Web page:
Shortly before she died in 2005, Hill was working on a film based on the September 11 attacks, Oliver Stone’s World Trade Center (2006), which follows the story of the last two men pulled from the rubble of the Twin Towers. Hill also served as co-producer on the remake of The Fog, released in 2005.
Over the years, critics have said that horror movies, especially slasher films, are misogynistic and anti-feminist. The Mary Sue points out that Halloween was no exception. Critics attacked Halloween for establishing the final girl trope that the “good girl” is the one who lives while the sexually active girl dies. Some people read this as commentary on female sexuality, enforcing the age-old rule that good girls are chaste and bad girls aren’t. According to The Mary Sue, Hill told Entertainment Weekly that she laughed about these criticisms. According to “The Making of John Carpenter’s Halloween,” Hill said, “It was never a conscious decision. The people who mentioned that in reviews applied their own morality to it. I thought that they were being ridiculously introspective about a film that was meant to have no social statements.”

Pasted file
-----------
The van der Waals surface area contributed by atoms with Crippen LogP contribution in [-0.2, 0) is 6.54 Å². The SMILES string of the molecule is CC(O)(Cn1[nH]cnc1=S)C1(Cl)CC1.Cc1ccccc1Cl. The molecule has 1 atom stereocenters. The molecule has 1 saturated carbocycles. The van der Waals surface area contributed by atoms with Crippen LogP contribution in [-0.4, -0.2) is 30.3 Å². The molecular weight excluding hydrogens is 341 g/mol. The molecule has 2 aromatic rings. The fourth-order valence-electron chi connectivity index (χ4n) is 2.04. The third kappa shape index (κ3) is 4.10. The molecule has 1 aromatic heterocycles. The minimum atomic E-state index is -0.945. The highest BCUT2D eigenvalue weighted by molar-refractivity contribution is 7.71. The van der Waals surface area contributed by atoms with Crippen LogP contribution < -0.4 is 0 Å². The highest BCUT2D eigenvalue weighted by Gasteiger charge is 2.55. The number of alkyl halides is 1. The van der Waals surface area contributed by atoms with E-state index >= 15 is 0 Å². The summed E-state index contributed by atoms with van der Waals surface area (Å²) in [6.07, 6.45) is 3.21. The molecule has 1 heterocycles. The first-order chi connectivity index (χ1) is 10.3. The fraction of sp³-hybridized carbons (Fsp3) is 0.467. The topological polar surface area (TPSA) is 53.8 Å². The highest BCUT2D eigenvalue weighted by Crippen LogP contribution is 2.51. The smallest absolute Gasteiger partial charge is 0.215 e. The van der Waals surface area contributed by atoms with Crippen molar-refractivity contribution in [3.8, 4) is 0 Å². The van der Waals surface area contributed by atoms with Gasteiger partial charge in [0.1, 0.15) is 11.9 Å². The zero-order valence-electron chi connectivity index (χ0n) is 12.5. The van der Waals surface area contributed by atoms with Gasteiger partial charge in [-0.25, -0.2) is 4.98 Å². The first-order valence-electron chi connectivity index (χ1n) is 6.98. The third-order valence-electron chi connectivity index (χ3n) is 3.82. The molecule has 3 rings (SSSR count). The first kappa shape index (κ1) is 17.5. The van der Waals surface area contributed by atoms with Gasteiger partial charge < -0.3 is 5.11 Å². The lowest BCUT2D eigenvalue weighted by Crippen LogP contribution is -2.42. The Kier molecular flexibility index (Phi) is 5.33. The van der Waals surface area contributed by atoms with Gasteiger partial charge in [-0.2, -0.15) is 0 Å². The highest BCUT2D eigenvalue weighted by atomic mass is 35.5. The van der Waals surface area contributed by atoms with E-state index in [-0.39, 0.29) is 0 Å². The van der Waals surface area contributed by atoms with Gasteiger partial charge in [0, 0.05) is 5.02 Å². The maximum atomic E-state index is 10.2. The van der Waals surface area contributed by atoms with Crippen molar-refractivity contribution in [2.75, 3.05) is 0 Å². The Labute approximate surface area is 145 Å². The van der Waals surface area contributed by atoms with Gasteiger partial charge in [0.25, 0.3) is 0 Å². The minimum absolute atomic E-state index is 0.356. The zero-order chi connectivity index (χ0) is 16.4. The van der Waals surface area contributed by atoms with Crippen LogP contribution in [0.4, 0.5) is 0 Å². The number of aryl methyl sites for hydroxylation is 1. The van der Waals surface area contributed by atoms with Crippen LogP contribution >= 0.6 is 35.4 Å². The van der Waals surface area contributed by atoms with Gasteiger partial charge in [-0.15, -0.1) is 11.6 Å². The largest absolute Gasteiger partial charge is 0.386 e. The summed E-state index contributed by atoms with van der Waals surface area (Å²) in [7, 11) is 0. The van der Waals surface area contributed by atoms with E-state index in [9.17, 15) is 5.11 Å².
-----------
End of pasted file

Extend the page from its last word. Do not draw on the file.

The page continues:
Hill also said, “We wanted to make Laurie a strong character who was very willful and feared nothing. Someone who was quiet yet defiant and faced the enemy. Laurie had an inner strength you didn’t see on the outside.”
There was interest in making a documentary about Deborah Hill. The Mary Sue reported that producers started raising funds in 2015 and created a Facebook page, for the Debra Hill Documentary. The page creators wrote that “Halloween was just the beginning” and that they wanted to tell the story of “the godmother of indie filmmaking.” Sadly, there’s no more information on this documentary.
After Hill died in 2005, Carpenter told the Associated Press, “She had a passion for not just movies about women or women’s ideas, but films for everybody—horror films, action films, comedies.”
Women in Film recognized Hill in 2003 for being a trailblazer for female producers. Hill said, “I hope someday there won’t be a need for Women in Film—that it will be People in Film. That it will be equal pay, equal rights, and equal job opportunities for everybody.”